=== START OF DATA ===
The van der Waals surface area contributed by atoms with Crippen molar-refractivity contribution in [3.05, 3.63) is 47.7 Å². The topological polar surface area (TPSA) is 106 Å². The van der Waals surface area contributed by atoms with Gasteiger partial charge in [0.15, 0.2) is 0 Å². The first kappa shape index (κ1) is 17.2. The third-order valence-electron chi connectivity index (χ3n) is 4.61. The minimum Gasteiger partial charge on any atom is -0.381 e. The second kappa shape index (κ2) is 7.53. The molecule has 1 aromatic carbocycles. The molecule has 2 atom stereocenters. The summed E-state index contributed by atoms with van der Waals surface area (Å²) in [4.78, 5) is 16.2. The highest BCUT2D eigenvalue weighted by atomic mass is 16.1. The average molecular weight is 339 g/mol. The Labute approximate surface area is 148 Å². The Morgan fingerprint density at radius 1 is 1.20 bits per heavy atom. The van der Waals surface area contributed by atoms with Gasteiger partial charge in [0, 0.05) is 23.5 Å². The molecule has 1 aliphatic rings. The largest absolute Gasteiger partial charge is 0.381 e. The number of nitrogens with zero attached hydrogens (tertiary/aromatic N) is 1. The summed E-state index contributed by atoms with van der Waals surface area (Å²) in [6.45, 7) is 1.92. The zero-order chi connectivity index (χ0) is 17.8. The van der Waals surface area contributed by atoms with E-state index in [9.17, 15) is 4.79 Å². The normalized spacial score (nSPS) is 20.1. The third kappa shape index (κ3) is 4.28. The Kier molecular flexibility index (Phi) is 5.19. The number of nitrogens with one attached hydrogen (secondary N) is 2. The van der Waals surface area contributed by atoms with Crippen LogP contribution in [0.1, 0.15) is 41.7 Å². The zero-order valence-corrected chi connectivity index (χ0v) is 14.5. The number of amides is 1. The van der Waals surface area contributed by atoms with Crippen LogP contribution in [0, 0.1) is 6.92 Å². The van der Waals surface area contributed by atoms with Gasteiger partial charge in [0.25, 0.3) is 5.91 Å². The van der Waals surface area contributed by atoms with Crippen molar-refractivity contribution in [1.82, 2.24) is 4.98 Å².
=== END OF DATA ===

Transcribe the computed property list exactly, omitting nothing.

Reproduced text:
The van der Waals surface area contributed by atoms with Crippen molar-refractivity contribution in [3.05, 3.63) is 47.7 Å². The topological polar surface area (TPSA) is 106 Å². The van der Waals surface area contributed by atoms with Gasteiger partial charge in [0.15, 0.2) is 0 Å². The first kappa shape index (κ1) is 17.2. The third-order valence-electron chi connectivity index (χ3n) is 4.61. The minimum Gasteiger partial charge on any atom is -0.381 e. The second kappa shape index (κ2) is 7.53. The molecule has 1 aromatic carbocycles. The molecule has 2 atom stereocenters. The summed E-state index contributed by atoms with van der Waals surface area (Å²) in [4.78, 5) is 16.2. The highest BCUT2D eigenvalue weighted by atomic mass is 16.1. The average molecular weight is 339 g/mol. The Labute approximate surface area is 148 Å². The Morgan fingerprint density at radius 1 is 1.20 bits per heavy atom. The van der Waals surface area contributed by atoms with Gasteiger partial charge in [0, 0.05) is 23.5 Å². The molecule has 1 aliphatic rings. The largest absolute Gasteiger partial charge is 0.381 e. The number of nitrogens with zero attached hydrogens (tertiary/aromatic N) is 1. The summed E-state index contributed by atoms with van der Waals surface area (Å²) in [6.45, 7) is 1.92. The zero-order chi connectivity index (χ0) is 17.8. The van der Waals surface area contributed by atoms with E-state index in [9.17, 15) is 4.79 Å². The normalized spacial score (nSPS) is 20.1. The third kappa shape index (κ3) is 4.28. The Kier molecular flexibility index (Phi) is 5.19. The number of nitrogens with one attached hydrogen (secondary N) is 2. The van der Waals surface area contributed by atoms with Crippen LogP contribution in [0.1, 0.15) is 41.7 Å². The zero-order valence-corrected chi connectivity index (χ0v) is 14.5. The number of amides is 1. The van der Waals surface area contributed by atoms with Crippen LogP contribution in [0, 0.1) is 6.92 Å². The van der Waals surface area contributed by atoms with Gasteiger partial charge in [0.25, 0.3) is 5.91 Å². The van der Waals surface area contributed by atoms with Crippen molar-refractivity contribution in [1.82, 2.24) is 4.98 Å².